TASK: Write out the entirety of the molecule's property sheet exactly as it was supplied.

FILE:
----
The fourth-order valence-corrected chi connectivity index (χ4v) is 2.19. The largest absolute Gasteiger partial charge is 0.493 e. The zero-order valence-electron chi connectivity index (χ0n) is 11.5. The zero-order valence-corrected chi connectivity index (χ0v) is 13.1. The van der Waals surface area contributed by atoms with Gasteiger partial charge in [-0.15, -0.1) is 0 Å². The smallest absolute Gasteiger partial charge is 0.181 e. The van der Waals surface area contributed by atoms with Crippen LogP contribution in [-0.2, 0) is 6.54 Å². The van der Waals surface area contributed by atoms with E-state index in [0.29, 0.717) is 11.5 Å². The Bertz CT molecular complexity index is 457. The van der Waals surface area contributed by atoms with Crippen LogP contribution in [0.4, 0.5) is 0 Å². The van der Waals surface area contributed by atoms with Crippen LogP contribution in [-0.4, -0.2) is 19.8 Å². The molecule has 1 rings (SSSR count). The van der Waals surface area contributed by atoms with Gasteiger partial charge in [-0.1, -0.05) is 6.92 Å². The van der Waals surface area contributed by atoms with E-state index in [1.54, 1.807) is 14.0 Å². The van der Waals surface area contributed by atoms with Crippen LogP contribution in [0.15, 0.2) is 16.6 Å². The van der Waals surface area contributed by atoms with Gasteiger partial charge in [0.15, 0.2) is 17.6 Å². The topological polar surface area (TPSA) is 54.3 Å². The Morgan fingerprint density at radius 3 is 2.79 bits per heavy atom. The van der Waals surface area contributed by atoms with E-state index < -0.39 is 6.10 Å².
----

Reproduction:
The fourth-order valence-corrected chi connectivity index (χ4v) is 2.19. The largest absolute Gasteiger partial charge is 0.493 e. The zero-order valence-electron chi connectivity index (χ0n) is 11.5. The zero-order valence-corrected chi connectivity index (χ0v) is 13.1. The van der Waals surface area contributed by atoms with Gasteiger partial charge in [-0.15, -0.1) is 0 Å². The smallest absolute Gasteiger partial charge is 0.181 e. The van der Waals surface area contributed by atoms with Crippen LogP contribution in [-0.2, 0) is 6.54 Å². The van der Waals surface area contributed by atoms with E-state index in [0.29, 0.717) is 11.5 Å². The Bertz CT molecular complexity index is 457. The van der Waals surface area contributed by atoms with Crippen LogP contribution in [0.4, 0.5) is 0 Å². The van der Waals surface area contributed by atoms with Crippen LogP contribution in [-0.4, -0.2) is 19.8 Å². The molecule has 1 rings (SSSR count). The van der Waals surface area contributed by atoms with Gasteiger partial charge in [-0.1, -0.05) is 6.92 Å². The van der Waals surface area contributed by atoms with E-state index in [1.54, 1.807) is 14.0 Å². The van der Waals surface area contributed by atoms with Crippen LogP contribution in [0.15, 0.2) is 16.6 Å². The van der Waals surface area contributed by atoms with Gasteiger partial charge in [0.15, 0.2) is 17.6 Å². The topological polar surface area (TPSA) is 54.3 Å². The Morgan fingerprint density at radius 3 is 2.79 bits per heavy atom. The van der Waals surface area contributed by atoms with E-state index < -0.39 is 6.10 Å².